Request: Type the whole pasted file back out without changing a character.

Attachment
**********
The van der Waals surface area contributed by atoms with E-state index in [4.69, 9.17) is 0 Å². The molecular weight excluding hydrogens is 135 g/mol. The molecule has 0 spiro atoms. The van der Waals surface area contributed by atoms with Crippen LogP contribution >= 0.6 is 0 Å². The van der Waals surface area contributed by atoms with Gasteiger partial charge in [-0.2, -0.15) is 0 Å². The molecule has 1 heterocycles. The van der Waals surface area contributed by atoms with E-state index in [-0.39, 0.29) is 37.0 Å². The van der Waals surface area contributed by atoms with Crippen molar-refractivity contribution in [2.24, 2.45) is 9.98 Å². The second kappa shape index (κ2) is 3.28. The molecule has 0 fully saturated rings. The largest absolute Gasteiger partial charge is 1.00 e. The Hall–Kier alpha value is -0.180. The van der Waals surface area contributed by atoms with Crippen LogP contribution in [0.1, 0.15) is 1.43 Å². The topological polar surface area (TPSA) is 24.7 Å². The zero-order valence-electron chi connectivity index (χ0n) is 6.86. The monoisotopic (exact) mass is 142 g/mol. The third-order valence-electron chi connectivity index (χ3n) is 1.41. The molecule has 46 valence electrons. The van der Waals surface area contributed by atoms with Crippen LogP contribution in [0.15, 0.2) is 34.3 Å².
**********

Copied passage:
The van der Waals surface area contributed by atoms with E-state index in [4.69, 9.17) is 0 Å². The molecular weight excluding hydrogens is 135 g/mol. The molecule has 0 spiro atoms. The van der Waals surface area contributed by atoms with Crippen LogP contribution >= 0.6 is 0 Å². The van der Waals surface area contributed by atoms with Gasteiger partial charge in [-0.2, -0.15) is 0 Å². The molecule has 1 heterocycles. The van der Waals surface area contributed by atoms with E-state index in [-0.39, 0.29) is 37.0 Å². The van der Waals surface area contributed by atoms with Crippen molar-refractivity contribution in [2.24, 2.45) is 9.98 Å². The second kappa shape index (κ2) is 3.28. The molecule has 0 fully saturated rings. The largest absolute Gasteiger partial charge is 1.00 e. The Hall–Kier alpha value is -0.180. The van der Waals surface area contributed by atoms with Crippen LogP contribution in [0.1, 0.15) is 1.43 Å². The topological polar surface area (TPSA) is 24.7 Å². The zero-order valence-electron chi connectivity index (χ0n) is 6.86. The monoisotopic (exact) mass is 142 g/mol. The third-order valence-electron chi connectivity index (χ3n) is 1.41. The molecule has 46 valence electrons. The van der Waals surface area contributed by atoms with Crippen LogP contribution in [0.15, 0.2) is 34.3 Å².